The Jeffersons is an American sitcom television series that was broadcast on CBS from January 18, 1975, to July 2, 1985, lasting 11 seasons and a total of 253 episodes.[1] The Jeffersons is one of the longest-running sitcoms in history.

The Jeffersons
Created by
Developed byNorman Lear
Directed by
  • Jack Shea (seasons 1–5)
  • Various (seasons 4 & 10–11)
  • Bob Lally (seasons 5–9)
Theme music composerJeff Barry
Ja'net DuBois
Opening theme"Movin' On Up" performed by Ja'net DuBois
ComposerDon Great
Country of originUnited States
Original languageEnglish
No. of seasons11
No. of episodes253 (list of episodes)
Executive producers
  • David Duclon
  • Ron Leavitt
  • Michael G. Moye
  • Jerry Perzigian
  • Donald L. Seigel
  • Jack Shea
Production locations
Camera setupMulti-camera
Running time24–27 minutes
Production companies
Original release
ReleaseJanuary 18, 1975 (1975-01-18) –
July 2, 1985 (1985-07-02)

Premise edit

The show focuses on George and Louise Jefferson, a prosperous black couple who have been able to move from Queens to Manhattan owing to the success of George's dry-cleaning chain, Jefferson Cleaners. The show was launched as the second (and longest running) spin-off of All in the Family (after Maude), on which the Jeffersons had been the neighbors of Archie and Edith Bunker.[2][3] The show was the creation of Norman Lear.[2][4] The Jeffersons eventually evolved into more of a traditional sitcom, but episodes occasionally focused on serious issues such as alcoholism, racism, suicide, gun control, being transgender, the KKK, and adult illiteracy. The epithets nigger and honky were used occasionally, especially during the earlier seasons.[5][6]

The Jeffersons had one spin-off, titled Checking In. The series was centered on the Jeffersons' housekeeper, Florence, who takes a job as cleaning management at a hotel.[7] Checking In lasted only four episodes, after which Florence returned to The Jeffersons with the story that the hotel had burned down in a fire.[8] The Jeffersons also shared continuity with the sitcom E/R, which featured Lynne Moody, who made a guest appearance in one episode of The Jeffersons.[9] Sherman Hemsley guest-starred as George in two episodes of the series, which lasted for one season.[10] The cancellation of The Jeffersons cleared the way for Marla Gibbs, who played Florence Johnston on the series, to move on to the NBC sitcom 227 in the fall of 1985, a year earlier than scheduled.

The Jeffersons ended in controversy after CBS abruptly canceled the series without allowing for a proper series finale. The cast was not informed until after the July 2, 1985, episode, "Red Robins"; actor Sherman Hemsley, who portrayed George Jefferson, said he learned that the show was canceled by reading it in the newspaper.[11] Isabel Sanford (Louise Jefferson), who heard about the cancellation through her cousin who read it in the tabloids, publicly stated that she found the cancellation with no proper finale to be disrespectful on the network's part.[12] Per an article in the May 8, 1985, Los Angeles Times, the series was cancelled by announcement at the CBS network "upfront" presentation the day before, nearly two months before the airing of the final episode. Actor Franklin Cover, who played Tom Willis, also heard about the cancellation while watching Entertainment Tonight.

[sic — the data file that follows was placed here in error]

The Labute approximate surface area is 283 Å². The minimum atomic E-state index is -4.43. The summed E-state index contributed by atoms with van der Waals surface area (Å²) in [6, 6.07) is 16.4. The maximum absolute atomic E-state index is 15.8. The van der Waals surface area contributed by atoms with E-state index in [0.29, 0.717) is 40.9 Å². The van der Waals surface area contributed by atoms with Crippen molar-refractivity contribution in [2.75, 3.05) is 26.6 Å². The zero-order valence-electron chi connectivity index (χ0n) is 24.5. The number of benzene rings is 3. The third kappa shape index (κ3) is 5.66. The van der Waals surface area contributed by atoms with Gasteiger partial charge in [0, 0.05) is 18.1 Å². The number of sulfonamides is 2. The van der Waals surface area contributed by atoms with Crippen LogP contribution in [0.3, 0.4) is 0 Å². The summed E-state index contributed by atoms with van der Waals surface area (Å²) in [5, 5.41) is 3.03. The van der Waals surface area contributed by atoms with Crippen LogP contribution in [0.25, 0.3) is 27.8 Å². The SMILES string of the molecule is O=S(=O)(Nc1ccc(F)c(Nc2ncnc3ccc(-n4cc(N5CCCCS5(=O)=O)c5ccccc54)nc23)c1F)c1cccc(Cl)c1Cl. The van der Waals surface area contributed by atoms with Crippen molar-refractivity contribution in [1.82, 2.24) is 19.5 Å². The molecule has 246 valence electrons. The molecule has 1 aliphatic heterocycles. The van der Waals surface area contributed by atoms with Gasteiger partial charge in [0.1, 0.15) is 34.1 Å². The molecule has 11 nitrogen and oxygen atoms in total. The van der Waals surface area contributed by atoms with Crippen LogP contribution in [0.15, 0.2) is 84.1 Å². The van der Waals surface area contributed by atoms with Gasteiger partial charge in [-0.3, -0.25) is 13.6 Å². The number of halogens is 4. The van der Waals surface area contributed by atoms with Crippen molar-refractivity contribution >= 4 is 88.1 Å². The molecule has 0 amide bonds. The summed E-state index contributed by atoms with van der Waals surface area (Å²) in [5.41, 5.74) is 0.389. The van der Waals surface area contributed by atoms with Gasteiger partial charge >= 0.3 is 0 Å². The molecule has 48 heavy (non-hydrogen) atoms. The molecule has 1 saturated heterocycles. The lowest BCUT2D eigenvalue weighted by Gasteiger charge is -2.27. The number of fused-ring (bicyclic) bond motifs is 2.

The cast reunited in a stage play based on the sitcom.[13] In season 5 episode 17 of The Fresh Prince of Bel-Air, titled "Will Is from Mars" (1995), the Jeffersons made a guest appearance as a couple in therapy class. In the 1996 series finale of The Fresh Prince of Bel-Air, the Jeffersons made a guest appearance as the buyers of the Banks family house.[1] In an episode of Tyler Perry's House of Payne in 2011, Sherman Hemsley and Marla Gibbs reprised their roles of George Jefferson and Florence Johnston.[14]

In 1985, Hemsley and Sanford made a special joint guest appearance in the Canale 5 comedy show Grand Hotel, starring the Italian actors Paolo Villaggio, the comic duo Franco & Ciccio, and Carmen Russo. They were guests in the fictional hotel and their voices were dubbed by Italian actors Enzo Garinei (George) and Isa di Marzio (Louise), who also dubbed their characters for the full series. As of 2023, the members still alive from the main cast include Marla Gibbs, Berlinda Tolbert, Damon Evans, and Jay Hammer.[15]

Series development edit

Louise Jefferson, played by Isabel Sanford, first appeared in the All in the Family episode "Lionel Moves Into the Neighborhood", which was broadcast on March 2, 1971. The episode, the eighth of the series, centers on Louise, her son Lionel, and her husband George moving next door to Archie and Edith Bunker in the working-class section of Queens.[5] Lionel, played by Mike Evans, first appeared in "Meet the Bunkers", the premiere episode of All in the Family.[5]